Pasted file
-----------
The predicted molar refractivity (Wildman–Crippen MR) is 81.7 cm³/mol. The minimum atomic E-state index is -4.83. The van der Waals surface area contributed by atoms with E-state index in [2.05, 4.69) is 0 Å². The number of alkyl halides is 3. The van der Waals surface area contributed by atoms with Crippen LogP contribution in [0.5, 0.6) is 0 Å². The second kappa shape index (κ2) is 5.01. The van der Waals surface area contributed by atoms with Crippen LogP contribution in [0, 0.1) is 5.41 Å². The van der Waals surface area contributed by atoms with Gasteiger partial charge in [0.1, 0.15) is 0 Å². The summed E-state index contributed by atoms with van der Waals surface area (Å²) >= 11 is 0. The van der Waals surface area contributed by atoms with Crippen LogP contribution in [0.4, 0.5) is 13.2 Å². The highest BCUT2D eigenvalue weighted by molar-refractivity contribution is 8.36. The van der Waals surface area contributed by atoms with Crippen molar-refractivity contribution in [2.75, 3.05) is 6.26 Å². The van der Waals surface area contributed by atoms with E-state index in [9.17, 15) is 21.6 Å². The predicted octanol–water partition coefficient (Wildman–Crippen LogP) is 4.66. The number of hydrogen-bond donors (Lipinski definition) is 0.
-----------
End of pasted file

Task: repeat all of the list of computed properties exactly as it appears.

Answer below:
The predicted molar refractivity (Wildman–Crippen MR) is 81.7 cm³/mol. The minimum atomic E-state index is -4.83. The van der Waals surface area contributed by atoms with E-state index in [2.05, 4.69) is 0 Å². The number of alkyl halides is 3. The van der Waals surface area contributed by atoms with Crippen LogP contribution in [0.5, 0.6) is 0 Å². The second kappa shape index (κ2) is 5.01. The van der Waals surface area contributed by atoms with Crippen LogP contribution in [0, 0.1) is 5.41 Å². The van der Waals surface area contributed by atoms with Gasteiger partial charge in [0.1, 0.15) is 0 Å². The summed E-state index contributed by atoms with van der Waals surface area (Å²) >= 11 is 0. The van der Waals surface area contributed by atoms with Crippen LogP contribution in [0.4, 0.5) is 13.2 Å². The highest BCUT2D eigenvalue weighted by molar-refractivity contribution is 8.36. The van der Waals surface area contributed by atoms with Crippen molar-refractivity contribution in [2.75, 3.05) is 6.26 Å². The van der Waals surface area contributed by atoms with E-state index in [9.17, 15) is 21.6 Å². The predicted octanol–water partition coefficient (Wildman–Crippen LogP) is 4.66. The number of hydrogen-bond donors (Lipinski definition) is 0.